Mending wounds

Vernita's death shocked the community and traumatized her family, a trauma that continues to this day.

Matt Chancey, assistant state's attorney in Waukegan who prosecuted Coleman, sighs and takes long pauses when he talks about Coleman. The case still bothers him.

``I've been a prosecutor for 18 of the 23 years I've been an attorney,'' he says. ``Alton Coleman, as far as I'm concerned, is the worst person I came across.''

When Coleman, who is from Waukegan, killed Vernita, he was a known troublemaker and menace. Several years earlier he was convicted for the rape and abduction of an elderly woman. There were other incidents of what is now called date rape, but those cases were difficult to prove.

When he killed Vernita he had a rape case pending. He was out on bond after the original $100,000 bond was reduced to $20,000, according to the Kenosha News.

As Coleman got older, his victims got younger and he got more violent, Chancey said. The brutality and coldness of Coleman's killings were very disturbing, Chancey says, because Coleman would gain the trust of the child's parent.

``Next thing you know the child is gone and dead,'' he says.

About a month before Coleman killed Vernita, he befriended Vernita's mother and started seeing Wheat, stopping by her house and inquiring pleasantly about her children.

The night of May 29, Coleman took Vernita and her brother Brandon to a fair in Kenosha. When he returned to her home he said the fair was closed and he had a stereo he wanted to give Wheat for Mother's Day and wanted to bring her children to get it from his nearby apartment. Wheat let him take Vernita.

`You'll be right backrquote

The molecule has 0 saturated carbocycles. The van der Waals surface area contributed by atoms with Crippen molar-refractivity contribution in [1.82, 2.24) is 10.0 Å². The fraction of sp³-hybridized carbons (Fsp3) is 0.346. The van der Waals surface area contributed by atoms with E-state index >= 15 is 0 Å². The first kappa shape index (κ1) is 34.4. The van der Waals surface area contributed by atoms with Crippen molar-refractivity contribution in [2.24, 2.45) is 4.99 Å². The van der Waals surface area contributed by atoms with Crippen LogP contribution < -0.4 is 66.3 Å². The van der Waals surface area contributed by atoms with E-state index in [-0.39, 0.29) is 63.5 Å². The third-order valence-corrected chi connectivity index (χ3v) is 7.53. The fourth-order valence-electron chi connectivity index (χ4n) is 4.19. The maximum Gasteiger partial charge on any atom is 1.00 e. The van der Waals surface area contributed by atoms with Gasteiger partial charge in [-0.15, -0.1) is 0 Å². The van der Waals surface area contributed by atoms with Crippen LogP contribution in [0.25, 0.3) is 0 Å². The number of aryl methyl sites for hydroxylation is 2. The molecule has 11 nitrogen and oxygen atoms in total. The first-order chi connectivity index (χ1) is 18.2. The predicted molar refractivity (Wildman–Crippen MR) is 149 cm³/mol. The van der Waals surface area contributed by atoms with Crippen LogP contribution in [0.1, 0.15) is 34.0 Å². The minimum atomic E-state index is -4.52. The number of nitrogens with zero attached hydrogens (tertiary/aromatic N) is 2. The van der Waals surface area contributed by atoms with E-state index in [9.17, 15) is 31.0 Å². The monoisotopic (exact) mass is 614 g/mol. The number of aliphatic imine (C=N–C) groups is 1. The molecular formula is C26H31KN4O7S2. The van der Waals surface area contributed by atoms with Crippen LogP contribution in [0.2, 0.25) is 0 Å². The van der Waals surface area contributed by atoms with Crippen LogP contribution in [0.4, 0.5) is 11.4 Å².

``For a long time I blamed myself,'' Wheat says of Vernita's death.

She lost almost 75 pounds and stopped caring. Her mother told her to stop blaming herself and told her to stop crying because she still had two other children who needed her.

God, she says, kept her going.

``I wanted to be let down,'' she says. ``He lifted me back up and gave me another chance. He was not ready for me yet.''

For a long time Wheat asked God why this happened to her. Over the years she thinks God might have been trying to teach her a lesson -- to hold on tight to your children and keep them close.

``I would tell any mother, `Don't trust everybody you see,rquote'' she says.

Wheat's son Brandon sees now that it was not his mother's fault, but for most of his life he blamed his mother for Vernita's death. He says he shut down after the death of his sister.

``Basically I was angry at the world,'' he said from prison. ``To this day I still have anger inside of me, but I'm trying to control it. That's why I'm in here, by not opening up to individuals.''

He says he has not celebrated a birthday on the outside since he turned 15. He started getting into trouble when he was 11 or 12.

``I wanted attention, and I guess that was the only way I thought I could get attention because there was no attention at my house,'' he says. ``I still didn't trust my mother .'85 I sought attention by doing wrong.''

Brandon has finally been able to open up to people about his feelings, he said. He lives for the day he gets out of prison and can come home to his mother. Until then, he goes to school, attends church and lifts weights daily to work off his anger.

Thinking about what happened to his sister does not bother him like it used to, but he is still disturbed by it. He still misses Vernita being around and remembers her fixing him breakfast, tying his shoes in the morning and playing with him outside.

When he does think of that night his sister left, he thinks of one image: Vernita crying and telling her mother she did not want to go with Coleman and her mother saying, ``He'll bring you back.''

``She turned around and looked at me and then my mother,'' Brandon remembers, ``and said, `I love you, Mom.' Mom said, `You'll be right back.''

Appeal to be filed

Coleman is scheduled to die by lethal injection.